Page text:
The Council will focus on rural economic development in ten key areas: job training, agriculture, credit access, energy innovation, regional networks, expansion of health technology, increased education, broadband internet access, infrastructure investment, and opportunities on working and public lands.
In a provocative article on LifeSiteNews, John Jalsevac observes that many people involved in the pro-life movement – himself included – are increasingly recognizing that care for creation is a key part of protecting human life and dignity. Jalsevac says that the pro-life community’s increasingly prevalent commitment to care for creation is a new, and, I believe, commendable backlash against two different excesses: that of a radical form of capitalism that views incessant wealth creation as the primary purpose of human life, and that of a radical environmentalism that views humans as little more than a pest to be carefully controlled or even eliminated.
The article echoes the teaching of Pope Benedict XVI: If we wish to build true peace, how can we separate, or even set at odds, the protection of the environment and the protection of human life, including the life of the unborn?
The National Organization for Continuing Education of Roman Catholic Clergy (NOCERCC) recently interviewed Patty Bowman, Director of Social Outreach and Advocacy at St. James Cathedral in Seattle, Washington, about her work as a Catholic Climate Ambassador.
In the interview, Patty describes that she was inspired to become an Ambassador because she believe[s] that care for creation in general, and climate change issues in particular, are very much at the heart of our Catholic Social Teaching, but many Catholics are not aware of the church’s teaching in this area.
Patty shared that Catholic Climate Ambassador present an overview of the Catholic teaching on climate change, touching on some of the scientific issues, positions and statements from the Vatican and the U.S. bishops on climate change, and offering some action steps that individual Catholics can take, with particular attention paid to the St. Francis Pledge.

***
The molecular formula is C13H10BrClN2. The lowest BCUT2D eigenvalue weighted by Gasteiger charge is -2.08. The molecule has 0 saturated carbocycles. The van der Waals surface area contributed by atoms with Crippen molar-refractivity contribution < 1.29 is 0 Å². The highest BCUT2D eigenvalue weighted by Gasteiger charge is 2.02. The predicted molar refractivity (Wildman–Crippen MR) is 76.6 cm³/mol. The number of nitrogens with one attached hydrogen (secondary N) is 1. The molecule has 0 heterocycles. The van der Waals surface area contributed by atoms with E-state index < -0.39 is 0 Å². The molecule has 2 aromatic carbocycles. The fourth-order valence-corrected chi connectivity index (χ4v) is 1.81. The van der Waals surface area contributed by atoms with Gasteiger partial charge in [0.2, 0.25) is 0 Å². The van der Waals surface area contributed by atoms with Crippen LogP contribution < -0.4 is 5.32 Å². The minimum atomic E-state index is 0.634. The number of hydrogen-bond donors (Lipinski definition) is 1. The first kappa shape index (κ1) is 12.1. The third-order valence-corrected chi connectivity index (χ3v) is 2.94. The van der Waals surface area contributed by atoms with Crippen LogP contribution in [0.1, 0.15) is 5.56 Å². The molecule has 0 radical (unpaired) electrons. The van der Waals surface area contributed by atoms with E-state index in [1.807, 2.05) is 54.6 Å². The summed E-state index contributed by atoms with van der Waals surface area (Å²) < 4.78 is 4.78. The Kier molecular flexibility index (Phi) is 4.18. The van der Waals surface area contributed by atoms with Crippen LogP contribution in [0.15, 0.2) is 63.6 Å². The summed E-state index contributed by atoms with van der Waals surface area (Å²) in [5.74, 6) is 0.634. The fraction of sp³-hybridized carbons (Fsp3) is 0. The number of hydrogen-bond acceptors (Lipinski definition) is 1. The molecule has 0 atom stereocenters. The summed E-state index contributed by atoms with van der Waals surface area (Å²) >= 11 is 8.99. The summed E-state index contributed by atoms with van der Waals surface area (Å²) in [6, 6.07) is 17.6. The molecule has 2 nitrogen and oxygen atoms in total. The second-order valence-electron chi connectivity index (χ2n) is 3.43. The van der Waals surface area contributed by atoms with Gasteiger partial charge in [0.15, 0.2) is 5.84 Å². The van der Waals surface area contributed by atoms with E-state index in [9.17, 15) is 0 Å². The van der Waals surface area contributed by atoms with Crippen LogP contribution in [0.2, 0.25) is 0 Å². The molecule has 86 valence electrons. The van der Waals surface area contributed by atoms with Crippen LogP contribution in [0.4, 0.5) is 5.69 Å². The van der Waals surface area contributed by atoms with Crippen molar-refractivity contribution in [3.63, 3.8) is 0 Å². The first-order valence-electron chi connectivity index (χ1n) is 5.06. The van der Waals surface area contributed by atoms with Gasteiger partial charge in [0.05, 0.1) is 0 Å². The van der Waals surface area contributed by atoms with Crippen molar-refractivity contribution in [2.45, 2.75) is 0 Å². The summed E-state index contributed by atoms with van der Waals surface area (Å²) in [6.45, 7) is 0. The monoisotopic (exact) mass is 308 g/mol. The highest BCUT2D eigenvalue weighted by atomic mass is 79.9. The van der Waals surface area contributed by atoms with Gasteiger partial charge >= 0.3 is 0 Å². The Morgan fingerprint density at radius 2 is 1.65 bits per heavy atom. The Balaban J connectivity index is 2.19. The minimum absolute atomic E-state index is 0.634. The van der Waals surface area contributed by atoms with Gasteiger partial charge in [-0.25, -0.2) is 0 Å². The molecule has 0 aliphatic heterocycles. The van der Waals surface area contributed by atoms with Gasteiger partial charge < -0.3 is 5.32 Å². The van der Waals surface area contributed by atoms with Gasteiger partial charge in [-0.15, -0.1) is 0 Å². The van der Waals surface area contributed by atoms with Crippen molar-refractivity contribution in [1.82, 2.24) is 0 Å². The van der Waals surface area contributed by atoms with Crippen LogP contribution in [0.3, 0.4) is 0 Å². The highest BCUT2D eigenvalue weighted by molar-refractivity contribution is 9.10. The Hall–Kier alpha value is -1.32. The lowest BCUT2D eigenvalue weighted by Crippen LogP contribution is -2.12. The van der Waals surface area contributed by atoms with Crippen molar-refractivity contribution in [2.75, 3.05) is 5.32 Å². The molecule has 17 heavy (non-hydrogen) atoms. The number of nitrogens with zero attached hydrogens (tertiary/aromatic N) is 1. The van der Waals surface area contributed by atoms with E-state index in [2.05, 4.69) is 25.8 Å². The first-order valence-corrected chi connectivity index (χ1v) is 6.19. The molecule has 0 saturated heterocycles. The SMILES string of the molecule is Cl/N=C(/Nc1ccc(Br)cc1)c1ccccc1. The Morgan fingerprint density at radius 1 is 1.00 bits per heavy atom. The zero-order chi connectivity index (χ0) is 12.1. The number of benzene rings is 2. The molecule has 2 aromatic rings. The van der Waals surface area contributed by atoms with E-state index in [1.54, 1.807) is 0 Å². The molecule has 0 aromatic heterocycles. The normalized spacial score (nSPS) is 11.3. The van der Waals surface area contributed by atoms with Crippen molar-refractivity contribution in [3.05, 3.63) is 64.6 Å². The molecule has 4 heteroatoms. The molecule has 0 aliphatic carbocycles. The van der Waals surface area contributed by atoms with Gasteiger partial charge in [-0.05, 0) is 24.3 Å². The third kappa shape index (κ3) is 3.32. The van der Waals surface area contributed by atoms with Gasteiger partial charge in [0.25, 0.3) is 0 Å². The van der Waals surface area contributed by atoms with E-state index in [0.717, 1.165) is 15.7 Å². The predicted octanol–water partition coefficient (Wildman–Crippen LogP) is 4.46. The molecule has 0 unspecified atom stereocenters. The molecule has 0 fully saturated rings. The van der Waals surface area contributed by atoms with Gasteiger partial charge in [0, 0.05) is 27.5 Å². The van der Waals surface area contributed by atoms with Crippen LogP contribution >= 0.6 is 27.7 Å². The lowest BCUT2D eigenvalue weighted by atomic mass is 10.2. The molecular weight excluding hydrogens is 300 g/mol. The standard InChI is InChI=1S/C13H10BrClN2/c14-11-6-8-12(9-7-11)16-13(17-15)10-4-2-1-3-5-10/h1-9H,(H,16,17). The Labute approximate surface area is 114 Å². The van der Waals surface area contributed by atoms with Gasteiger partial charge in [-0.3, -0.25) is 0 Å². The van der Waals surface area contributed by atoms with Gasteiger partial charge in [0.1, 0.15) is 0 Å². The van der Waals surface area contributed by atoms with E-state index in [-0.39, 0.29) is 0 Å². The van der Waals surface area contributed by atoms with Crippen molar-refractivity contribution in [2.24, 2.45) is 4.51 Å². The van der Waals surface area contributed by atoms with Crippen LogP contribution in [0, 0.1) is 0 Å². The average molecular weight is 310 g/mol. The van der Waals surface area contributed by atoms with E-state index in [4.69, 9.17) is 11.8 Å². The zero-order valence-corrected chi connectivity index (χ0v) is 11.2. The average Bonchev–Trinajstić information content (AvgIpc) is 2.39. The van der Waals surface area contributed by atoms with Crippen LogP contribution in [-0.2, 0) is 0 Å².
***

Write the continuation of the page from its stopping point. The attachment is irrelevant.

The Evangelical Environmental Network (EEN), a member of the National Religious Partnership for the Environment (NRPE), continues to speak out on the dangers to human health and dignity—particularly for the unborn—of mercury and other toxic emissions from coal- and oil-fired power plants. On Thursday, May 26, EEN and others from the faith community offered testimony at U.S. Environmental Protection Agency (EPA) hearings. They affirmed the agency’s proposed Mercury & Air Toxics Standards as essential in protecting people – particularly the unborn – from the adverse health and developmental effects of power plant toxic emissions.
Mitch C. Hescox, EEN’s President & CEO, pointedly testified: How many lives have been hindered by our inaction to limit our unborn children’s exposure to this threat? One child hindered from reaching his or her fullest potential because of our sinful in action is too many. Read other hearing testimonies from Evangelical Christians.
The EPA is accepting public comment on the Proposed Mercury & Air Toxics Standards until July 5, and you can learn more about the Proposal and how to comment here.
Major Catholic organizations will soon join others in the faith community to urge the implementation of an Environmental Protection Agency Rule that would limit toxic emissions such as mercury, lead and arsenic from power plants and spare children in the womb, the very young and others from environmental harm.
At one of three hearings held on May 24, EPA officials heard from Rabbi Daniel Swartz of Scranton, PA who said that by allowing toxic emissions from power plants to continue we have, in effect, subsidized the poisoning of fetuses and children. Later, Rev. Mitch Hescox, president of the NRPE-member Evangelical Environmental Network (EEN), said, We are hindering children from an abundant life . . . because we failed to clean up this terrible poison [mercury]. Joy Bergey of Chestnut Hill (PA) United Methodist Church echoed this call.
Marian Catholic High School in Chicago Heights, IL has adopted a comprehensive, campus-wide environmental plan. Titled “Caring for God’s Resources,” the plan is Marian’s belief that organizations, like individuals, must assume responsibility as tenants of Earth. The goal is to create an environment that protects God’s resources and perpetuates a sustainable ecological cycle.